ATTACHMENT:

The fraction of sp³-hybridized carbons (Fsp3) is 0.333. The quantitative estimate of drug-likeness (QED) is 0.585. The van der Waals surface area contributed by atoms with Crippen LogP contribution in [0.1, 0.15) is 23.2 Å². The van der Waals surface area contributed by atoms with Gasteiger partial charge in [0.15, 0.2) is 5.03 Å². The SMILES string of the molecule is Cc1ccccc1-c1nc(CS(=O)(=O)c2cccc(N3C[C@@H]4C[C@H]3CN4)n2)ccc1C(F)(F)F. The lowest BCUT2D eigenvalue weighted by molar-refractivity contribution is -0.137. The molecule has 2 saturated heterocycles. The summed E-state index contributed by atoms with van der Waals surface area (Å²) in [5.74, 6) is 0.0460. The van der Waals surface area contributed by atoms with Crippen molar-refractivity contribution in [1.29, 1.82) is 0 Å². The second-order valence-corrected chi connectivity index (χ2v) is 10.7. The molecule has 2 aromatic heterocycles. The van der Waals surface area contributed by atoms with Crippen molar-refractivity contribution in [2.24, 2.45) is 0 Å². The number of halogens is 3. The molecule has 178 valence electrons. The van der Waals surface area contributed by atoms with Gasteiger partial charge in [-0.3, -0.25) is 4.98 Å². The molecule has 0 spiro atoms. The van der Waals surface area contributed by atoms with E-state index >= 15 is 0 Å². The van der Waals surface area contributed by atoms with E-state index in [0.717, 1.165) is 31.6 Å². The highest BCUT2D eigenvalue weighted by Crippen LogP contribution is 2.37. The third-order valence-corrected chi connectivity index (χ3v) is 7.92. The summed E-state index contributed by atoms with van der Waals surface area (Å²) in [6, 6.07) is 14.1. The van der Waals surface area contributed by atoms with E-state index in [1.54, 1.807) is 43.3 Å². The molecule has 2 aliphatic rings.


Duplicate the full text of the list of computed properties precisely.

The fraction of sp³-hybridized carbons (Fsp3) is 0.333. The quantitative estimate of drug-likeness (QED) is 0.585. The van der Waals surface area contributed by atoms with Crippen LogP contribution in [0.1, 0.15) is 23.2 Å². The van der Waals surface area contributed by atoms with Gasteiger partial charge in [0.15, 0.2) is 5.03 Å². The SMILES string of the molecule is Cc1ccccc1-c1nc(CS(=O)(=O)c2cccc(N3C[C@@H]4C[C@H]3CN4)n2)ccc1C(F)(F)F. The lowest BCUT2D eigenvalue weighted by molar-refractivity contribution is -0.137. The molecule has 2 saturated heterocycles. The summed E-state index contributed by atoms with van der Waals surface area (Å²) in [5.74, 6) is 0.0460. The van der Waals surface area contributed by atoms with Crippen molar-refractivity contribution in [1.29, 1.82) is 0 Å². The second-order valence-corrected chi connectivity index (χ2v) is 10.7. The molecule has 2 aromatic heterocycles. The van der Waals surface area contributed by atoms with Crippen molar-refractivity contribution in [2.24, 2.45) is 0 Å². The number of halogens is 3. The molecule has 178 valence electrons. The van der Waals surface area contributed by atoms with Gasteiger partial charge in [-0.3, -0.25) is 4.98 Å². The molecule has 0 spiro atoms. The van der Waals surface area contributed by atoms with E-state index >= 15 is 0 Å². The van der Waals surface area contributed by atoms with E-state index in [0.717, 1.165) is 31.6 Å². The highest BCUT2D eigenvalue weighted by Crippen LogP contribution is 2.37. The third-order valence-corrected chi connectivity index (χ3v) is 7.92. The summed E-state index contributed by atoms with van der Waals surface area (Å²) in [6, 6.07) is 14.1. The van der Waals surface area contributed by atoms with E-state index in [1.54, 1.807) is 43.3 Å². The molecule has 2 aliphatic rings.